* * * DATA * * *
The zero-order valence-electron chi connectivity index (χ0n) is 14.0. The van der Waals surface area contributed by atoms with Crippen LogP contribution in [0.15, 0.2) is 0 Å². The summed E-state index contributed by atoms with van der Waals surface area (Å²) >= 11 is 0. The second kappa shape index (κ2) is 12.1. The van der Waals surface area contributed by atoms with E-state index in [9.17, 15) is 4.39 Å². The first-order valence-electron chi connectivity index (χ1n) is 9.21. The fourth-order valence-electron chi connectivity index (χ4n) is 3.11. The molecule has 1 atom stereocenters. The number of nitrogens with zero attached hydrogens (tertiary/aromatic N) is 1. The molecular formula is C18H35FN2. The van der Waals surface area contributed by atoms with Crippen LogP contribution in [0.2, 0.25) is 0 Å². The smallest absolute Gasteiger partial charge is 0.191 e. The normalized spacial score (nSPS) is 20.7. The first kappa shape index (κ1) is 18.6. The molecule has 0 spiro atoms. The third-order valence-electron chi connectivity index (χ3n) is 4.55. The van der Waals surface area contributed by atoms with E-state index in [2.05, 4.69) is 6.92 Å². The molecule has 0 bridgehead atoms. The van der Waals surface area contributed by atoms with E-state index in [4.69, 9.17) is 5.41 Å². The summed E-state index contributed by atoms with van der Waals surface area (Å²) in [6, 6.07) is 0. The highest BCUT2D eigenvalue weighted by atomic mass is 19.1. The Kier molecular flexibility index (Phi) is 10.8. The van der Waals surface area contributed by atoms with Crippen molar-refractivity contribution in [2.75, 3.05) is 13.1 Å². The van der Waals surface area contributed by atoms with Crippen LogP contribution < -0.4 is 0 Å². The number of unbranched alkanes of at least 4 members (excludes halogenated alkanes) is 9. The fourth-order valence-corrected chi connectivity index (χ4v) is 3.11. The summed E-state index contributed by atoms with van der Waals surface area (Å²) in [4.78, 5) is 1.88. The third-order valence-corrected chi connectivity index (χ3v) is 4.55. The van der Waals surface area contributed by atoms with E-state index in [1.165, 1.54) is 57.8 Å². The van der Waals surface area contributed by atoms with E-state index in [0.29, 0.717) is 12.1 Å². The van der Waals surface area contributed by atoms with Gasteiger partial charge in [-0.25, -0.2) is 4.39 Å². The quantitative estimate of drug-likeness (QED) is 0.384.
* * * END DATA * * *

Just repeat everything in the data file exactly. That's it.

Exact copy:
The zero-order valence-electron chi connectivity index (χ0n) is 14.0. The van der Waals surface area contributed by atoms with Crippen LogP contribution in [0.15, 0.2) is 0 Å². The summed E-state index contributed by atoms with van der Waals surface area (Å²) >= 11 is 0. The second kappa shape index (κ2) is 12.1. The van der Waals surface area contributed by atoms with E-state index in [9.17, 15) is 4.39 Å². The first-order valence-electron chi connectivity index (χ1n) is 9.21. The fourth-order valence-electron chi connectivity index (χ4n) is 3.11. The molecule has 1 atom stereocenters. The number of nitrogens with zero attached hydrogens (tertiary/aromatic N) is 1. The molecular formula is C18H35FN2. The van der Waals surface area contributed by atoms with Crippen LogP contribution in [0.2, 0.25) is 0 Å². The smallest absolute Gasteiger partial charge is 0.191 e. The normalized spacial score (nSPS) is 20.7. The first kappa shape index (κ1) is 18.6. The molecule has 0 spiro atoms. The third-order valence-electron chi connectivity index (χ3n) is 4.55. The van der Waals surface area contributed by atoms with E-state index in [2.05, 4.69) is 6.92 Å². The molecule has 0 bridgehead atoms. The van der Waals surface area contributed by atoms with E-state index in [4.69, 9.17) is 5.41 Å². The summed E-state index contributed by atoms with van der Waals surface area (Å²) in [6, 6.07) is 0. The highest BCUT2D eigenvalue weighted by atomic mass is 19.1. The Kier molecular flexibility index (Phi) is 10.8. The van der Waals surface area contributed by atoms with Crippen molar-refractivity contribution in [2.75, 3.05) is 13.1 Å². The van der Waals surface area contributed by atoms with Crippen LogP contribution < -0.4 is 0 Å². The number of unbranched alkanes of at least 4 members (excludes halogenated alkanes) is 9. The fourth-order valence-corrected chi connectivity index (χ4v) is 3.11. The summed E-state index contributed by atoms with van der Waals surface area (Å²) in [4.78, 5) is 1.88. The third-order valence-corrected chi connectivity index (χ3v) is 4.55. The van der Waals surface area contributed by atoms with E-state index in [1.165, 1.54) is 57.8 Å². The van der Waals surface area contributed by atoms with E-state index in [0.29, 0.717) is 12.1 Å². The van der Waals surface area contributed by atoms with Gasteiger partial charge in [-0.25, -0.2) is 4.39 Å². The quantitative estimate of drug-likeness (QED) is 0.384.